Albert Ellis was one of the most influential figures in modern psychology, best known for developing Rational Emotive Behavior Therapy (REBT). In December 2010, the Rare Book and Manuscript Library at Columbia University acquired his papers, approximately 300 linear feet of correspondence, manuscripts, journals notebooks, and audio materials, documenting his fascinating and controversial life and career. This blog will follow my progress as I sort through and organize these records.
Ellis was born in Pittsburgh, Pennsylvania in 1913. He was the oldest of three, a brother, Paul, and a sister, Janet. His father was a salesman and spent a considerable time on the road. When Ellis was four, the family moved to New York, first to an apartment in Manhattan, and later to the Bronx.
When Ellis was twelve, he entered junior high at Public School 79 and then attended the High School of Commerce. Ellis went on to enroll in the Baruch School of Business and Civic Administration of CCNY obtaining his Bachelor of Business Administration in 1934.
He had always been an avid reader, and much of his reading centered on the subjects of love, marriage and sex, leading him to becoming what he called a "sex-love revolutionist." He wrote about these topics frequently and as a result, many friends and family members would approach Ellis for advice. He founded the Love and Marriage Problem (LAMP) Institute for research and therapy, but without a degree in said subject matter, he decided to pursue one in 1942, enrolling in the psychology program at Teachers College. Ellis received his MA in Guidance in 1943, and his PhD in Counseling in 1947, both from Teachers College. After obtaining his PhD, he became chief psychologist of the New Jersey State Diagnostic Center and then chief psychologist of the State of New Jersey. In 1951, he published his first book, The Folklore of Sex.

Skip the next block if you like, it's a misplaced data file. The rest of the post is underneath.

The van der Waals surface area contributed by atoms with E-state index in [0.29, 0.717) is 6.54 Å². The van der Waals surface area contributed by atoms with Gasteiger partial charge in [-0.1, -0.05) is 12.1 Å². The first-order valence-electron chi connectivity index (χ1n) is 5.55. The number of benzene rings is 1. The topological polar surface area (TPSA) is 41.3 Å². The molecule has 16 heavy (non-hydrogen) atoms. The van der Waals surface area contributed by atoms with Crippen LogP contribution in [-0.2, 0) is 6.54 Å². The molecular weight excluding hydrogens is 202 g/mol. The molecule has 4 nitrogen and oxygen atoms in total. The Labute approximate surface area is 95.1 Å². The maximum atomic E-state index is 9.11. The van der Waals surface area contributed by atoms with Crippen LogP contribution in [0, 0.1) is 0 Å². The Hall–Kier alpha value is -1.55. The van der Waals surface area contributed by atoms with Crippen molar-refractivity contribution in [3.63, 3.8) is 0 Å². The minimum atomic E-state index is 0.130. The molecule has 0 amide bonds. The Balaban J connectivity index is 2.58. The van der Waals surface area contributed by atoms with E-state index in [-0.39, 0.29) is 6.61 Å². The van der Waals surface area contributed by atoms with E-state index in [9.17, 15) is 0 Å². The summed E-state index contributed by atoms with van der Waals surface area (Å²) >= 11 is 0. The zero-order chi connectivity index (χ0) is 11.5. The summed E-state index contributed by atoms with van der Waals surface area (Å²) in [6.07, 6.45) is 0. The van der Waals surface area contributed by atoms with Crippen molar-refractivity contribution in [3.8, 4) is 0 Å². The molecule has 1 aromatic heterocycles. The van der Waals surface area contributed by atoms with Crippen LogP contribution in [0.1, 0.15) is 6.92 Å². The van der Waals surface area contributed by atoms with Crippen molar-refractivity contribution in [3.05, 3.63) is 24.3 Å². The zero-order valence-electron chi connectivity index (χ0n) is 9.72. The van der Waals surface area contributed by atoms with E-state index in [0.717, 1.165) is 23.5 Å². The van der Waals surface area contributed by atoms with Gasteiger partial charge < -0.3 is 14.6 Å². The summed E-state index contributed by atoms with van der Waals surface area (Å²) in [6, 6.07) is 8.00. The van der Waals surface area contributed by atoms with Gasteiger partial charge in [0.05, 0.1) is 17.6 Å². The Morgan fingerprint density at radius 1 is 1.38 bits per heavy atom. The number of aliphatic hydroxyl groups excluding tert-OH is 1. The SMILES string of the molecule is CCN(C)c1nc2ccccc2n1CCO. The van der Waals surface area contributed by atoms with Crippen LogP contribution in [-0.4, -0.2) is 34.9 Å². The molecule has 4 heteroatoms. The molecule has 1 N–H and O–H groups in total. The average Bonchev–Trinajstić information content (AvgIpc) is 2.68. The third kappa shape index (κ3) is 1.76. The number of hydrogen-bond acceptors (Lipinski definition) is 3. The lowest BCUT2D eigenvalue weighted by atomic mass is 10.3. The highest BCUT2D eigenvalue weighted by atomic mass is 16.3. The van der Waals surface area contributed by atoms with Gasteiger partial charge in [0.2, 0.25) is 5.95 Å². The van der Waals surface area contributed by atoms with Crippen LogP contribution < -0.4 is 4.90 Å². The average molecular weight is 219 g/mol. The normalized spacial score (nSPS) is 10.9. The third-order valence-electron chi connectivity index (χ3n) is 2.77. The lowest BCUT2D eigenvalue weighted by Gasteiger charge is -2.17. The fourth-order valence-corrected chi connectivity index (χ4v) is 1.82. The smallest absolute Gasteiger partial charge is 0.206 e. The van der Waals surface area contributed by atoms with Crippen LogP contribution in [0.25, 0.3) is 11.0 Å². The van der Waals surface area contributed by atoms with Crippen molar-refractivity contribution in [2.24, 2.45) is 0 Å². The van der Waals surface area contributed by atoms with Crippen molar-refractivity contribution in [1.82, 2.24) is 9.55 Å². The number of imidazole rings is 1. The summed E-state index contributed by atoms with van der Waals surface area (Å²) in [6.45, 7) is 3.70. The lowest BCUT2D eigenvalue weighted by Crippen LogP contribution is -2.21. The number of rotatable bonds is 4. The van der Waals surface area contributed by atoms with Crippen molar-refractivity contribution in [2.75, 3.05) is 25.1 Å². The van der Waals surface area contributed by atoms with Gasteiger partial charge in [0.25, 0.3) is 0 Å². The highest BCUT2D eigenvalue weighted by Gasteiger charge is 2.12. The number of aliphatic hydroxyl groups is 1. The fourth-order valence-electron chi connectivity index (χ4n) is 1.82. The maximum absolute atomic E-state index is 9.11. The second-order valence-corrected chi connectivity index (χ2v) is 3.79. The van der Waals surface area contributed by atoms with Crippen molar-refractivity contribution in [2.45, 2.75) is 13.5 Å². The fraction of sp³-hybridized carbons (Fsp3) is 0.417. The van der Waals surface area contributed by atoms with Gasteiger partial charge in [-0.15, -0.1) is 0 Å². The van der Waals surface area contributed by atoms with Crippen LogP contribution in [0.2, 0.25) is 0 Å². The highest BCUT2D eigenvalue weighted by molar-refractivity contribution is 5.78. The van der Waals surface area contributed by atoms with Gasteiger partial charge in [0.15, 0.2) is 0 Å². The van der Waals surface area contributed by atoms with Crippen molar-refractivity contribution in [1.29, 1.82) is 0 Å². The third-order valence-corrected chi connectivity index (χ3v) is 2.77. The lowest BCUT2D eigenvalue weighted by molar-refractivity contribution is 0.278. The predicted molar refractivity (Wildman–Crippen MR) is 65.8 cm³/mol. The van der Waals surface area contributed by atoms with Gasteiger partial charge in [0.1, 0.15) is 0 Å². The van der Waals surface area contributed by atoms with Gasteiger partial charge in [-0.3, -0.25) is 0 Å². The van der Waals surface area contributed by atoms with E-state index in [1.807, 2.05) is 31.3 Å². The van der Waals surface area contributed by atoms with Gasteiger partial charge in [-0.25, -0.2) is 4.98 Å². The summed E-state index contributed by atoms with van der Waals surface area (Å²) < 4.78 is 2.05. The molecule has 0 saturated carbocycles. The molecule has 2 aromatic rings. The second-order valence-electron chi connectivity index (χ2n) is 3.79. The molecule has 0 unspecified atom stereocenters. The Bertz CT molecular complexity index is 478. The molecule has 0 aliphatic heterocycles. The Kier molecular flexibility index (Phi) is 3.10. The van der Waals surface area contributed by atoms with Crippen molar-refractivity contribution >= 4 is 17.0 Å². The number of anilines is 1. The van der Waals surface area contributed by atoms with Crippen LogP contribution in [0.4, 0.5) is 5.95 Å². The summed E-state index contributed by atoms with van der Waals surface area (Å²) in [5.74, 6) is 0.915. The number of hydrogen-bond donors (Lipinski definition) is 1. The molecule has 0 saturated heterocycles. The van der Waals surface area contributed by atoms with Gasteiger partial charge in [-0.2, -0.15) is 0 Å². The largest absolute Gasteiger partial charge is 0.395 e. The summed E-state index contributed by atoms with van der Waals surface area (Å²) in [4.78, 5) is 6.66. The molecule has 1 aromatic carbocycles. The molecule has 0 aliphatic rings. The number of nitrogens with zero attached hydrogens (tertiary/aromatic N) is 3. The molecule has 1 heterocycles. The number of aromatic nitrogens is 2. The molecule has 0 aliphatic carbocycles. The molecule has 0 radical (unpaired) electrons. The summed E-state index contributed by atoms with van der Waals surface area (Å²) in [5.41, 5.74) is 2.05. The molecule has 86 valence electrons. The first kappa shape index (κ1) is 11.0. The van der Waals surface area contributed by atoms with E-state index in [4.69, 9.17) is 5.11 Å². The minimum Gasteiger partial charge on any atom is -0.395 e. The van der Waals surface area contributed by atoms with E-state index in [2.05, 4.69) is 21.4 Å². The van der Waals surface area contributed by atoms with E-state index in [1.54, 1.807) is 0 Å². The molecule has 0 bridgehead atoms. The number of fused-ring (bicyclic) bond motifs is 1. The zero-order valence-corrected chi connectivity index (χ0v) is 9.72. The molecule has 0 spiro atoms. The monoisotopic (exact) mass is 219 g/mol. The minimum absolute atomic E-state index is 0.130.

After practicing liberal psychoanalysis for many years, Ellis left it behind and developed REBT. The development of REBT happened over the course of a few years, from 1953 to 1955. This therapy includes "cognitive, emotional, and action-oriented techniques, but was highly philosophic. It used many methods of ancient philosophies–such as Socrates, Epictetus, and Seneca; but also favored modern methods of Emerson, Dewey, Santayana, Russell, and Wittgenstein." 1 In addition, Ellis was greatly influenced by Afred Korzbyski, who developed the theory of general semantics, and Paul Tillich, an existentialist. The psychologists Alfred Adler, Erich Fromm, and Karen Horney were also primary influences.
In 1959, Ellis founded the Albert Ellis Institute in Manhattan, which trained therapists in the United States and abroad, gave professional and public presentations and distributed published materials on REBT.
I was hired at the end of 2010 by Columbia University’s Rare Book and Manuscript Library to process, (arrange and describe), the Albert Ellis Papers donated to the University by the Albert Ellis Institute and Ellis’s widow, Debbie Joffe Ellis.
I took some photographs of the boxes piled up in my office. While the papers appear a bit chaotic, the fact that I do not have an inventory of these records should provide some surprises as I move through them.
Part of the joy for archivists is research. A substantial part of our job is the description of materials, which will serve as an aid to any future interested parties wishing to conduct research. The descriptive aspect requires reading and learning as much as possible about the subject, or in this case, individual. One document can lead to a quest, usually turning up a story. The most common complaint among fellow archivists is lack of time–we always wish to be able to read everything held within these collections. I hope you will follow me as I post materials here and supply some of my work and history behind them.
1. Ellis, Albert, All Out! An Autobiography (Amherst, New York: Prometheus Books, 2010) 548.